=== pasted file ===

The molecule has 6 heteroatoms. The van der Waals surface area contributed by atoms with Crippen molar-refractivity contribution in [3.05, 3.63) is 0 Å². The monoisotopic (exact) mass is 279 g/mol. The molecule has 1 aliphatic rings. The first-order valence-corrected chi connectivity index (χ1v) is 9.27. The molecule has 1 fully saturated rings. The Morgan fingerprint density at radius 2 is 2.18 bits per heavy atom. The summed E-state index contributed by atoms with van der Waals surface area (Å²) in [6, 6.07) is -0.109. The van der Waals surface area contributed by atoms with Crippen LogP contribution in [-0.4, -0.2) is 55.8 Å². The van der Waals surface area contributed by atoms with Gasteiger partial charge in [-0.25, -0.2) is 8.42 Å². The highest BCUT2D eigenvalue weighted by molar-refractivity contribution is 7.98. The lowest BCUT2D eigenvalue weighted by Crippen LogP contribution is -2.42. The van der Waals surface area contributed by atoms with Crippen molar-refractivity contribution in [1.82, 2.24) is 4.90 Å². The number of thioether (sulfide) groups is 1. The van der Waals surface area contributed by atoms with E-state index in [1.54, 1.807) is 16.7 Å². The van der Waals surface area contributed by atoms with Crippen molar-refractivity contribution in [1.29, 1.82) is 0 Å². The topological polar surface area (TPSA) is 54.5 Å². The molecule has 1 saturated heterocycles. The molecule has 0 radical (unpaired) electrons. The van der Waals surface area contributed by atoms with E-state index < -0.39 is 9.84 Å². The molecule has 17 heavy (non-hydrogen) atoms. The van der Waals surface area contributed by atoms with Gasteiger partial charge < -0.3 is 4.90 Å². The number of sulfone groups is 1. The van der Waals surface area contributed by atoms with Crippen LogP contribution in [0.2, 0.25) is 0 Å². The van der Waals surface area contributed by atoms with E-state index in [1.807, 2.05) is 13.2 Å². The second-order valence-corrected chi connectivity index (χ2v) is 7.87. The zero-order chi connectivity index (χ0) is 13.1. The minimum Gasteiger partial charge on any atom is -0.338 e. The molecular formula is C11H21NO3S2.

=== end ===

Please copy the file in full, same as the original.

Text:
The molecule has 6 heteroatoms. The van der Waals surface area contributed by atoms with Crippen molar-refractivity contribution in [3.05, 3.63) is 0 Å². The monoisotopic (exact) mass is 279 g/mol. The molecule has 1 aliphatic rings. The first-order valence-corrected chi connectivity index (χ1v) is 9.27. The molecule has 1 fully saturated rings. The Morgan fingerprint density at radius 2 is 2.18 bits per heavy atom. The summed E-state index contributed by atoms with van der Waals surface area (Å²) in [6, 6.07) is -0.109. The van der Waals surface area contributed by atoms with Crippen LogP contribution in [-0.4, -0.2) is 55.8 Å². The van der Waals surface area contributed by atoms with Gasteiger partial charge in [-0.25, -0.2) is 8.42 Å². The highest BCUT2D eigenvalue weighted by molar-refractivity contribution is 7.98. The lowest BCUT2D eigenvalue weighted by Crippen LogP contribution is -2.42. The van der Waals surface area contributed by atoms with Crippen molar-refractivity contribution in [1.82, 2.24) is 4.90 Å². The number of thioether (sulfide) groups is 1. The van der Waals surface area contributed by atoms with E-state index in [1.54, 1.807) is 16.7 Å². The van der Waals surface area contributed by atoms with Crippen molar-refractivity contribution in [1.29, 1.82) is 0 Å². The topological polar surface area (TPSA) is 54.5 Å². The molecule has 1 saturated heterocycles. The molecule has 0 radical (unpaired) electrons. The van der Waals surface area contributed by atoms with E-state index < -0.39 is 9.84 Å². The molecule has 17 heavy (non-hydrogen) atoms. The van der Waals surface area contributed by atoms with Gasteiger partial charge < -0.3 is 4.90 Å². The number of sulfone groups is 1. The van der Waals surface area contributed by atoms with Crippen LogP contribution in [0.2, 0.25) is 0 Å². The van der Waals surface area contributed by atoms with E-state index in [1.807, 2.05) is 13.2 Å². The second-order valence-corrected chi connectivity index (χ2v) is 7.87. The zero-order chi connectivity index (χ0) is 13.1. The minimum Gasteiger partial charge on any atom is -0.338 e. The molecular formula is C11H21NO3S2.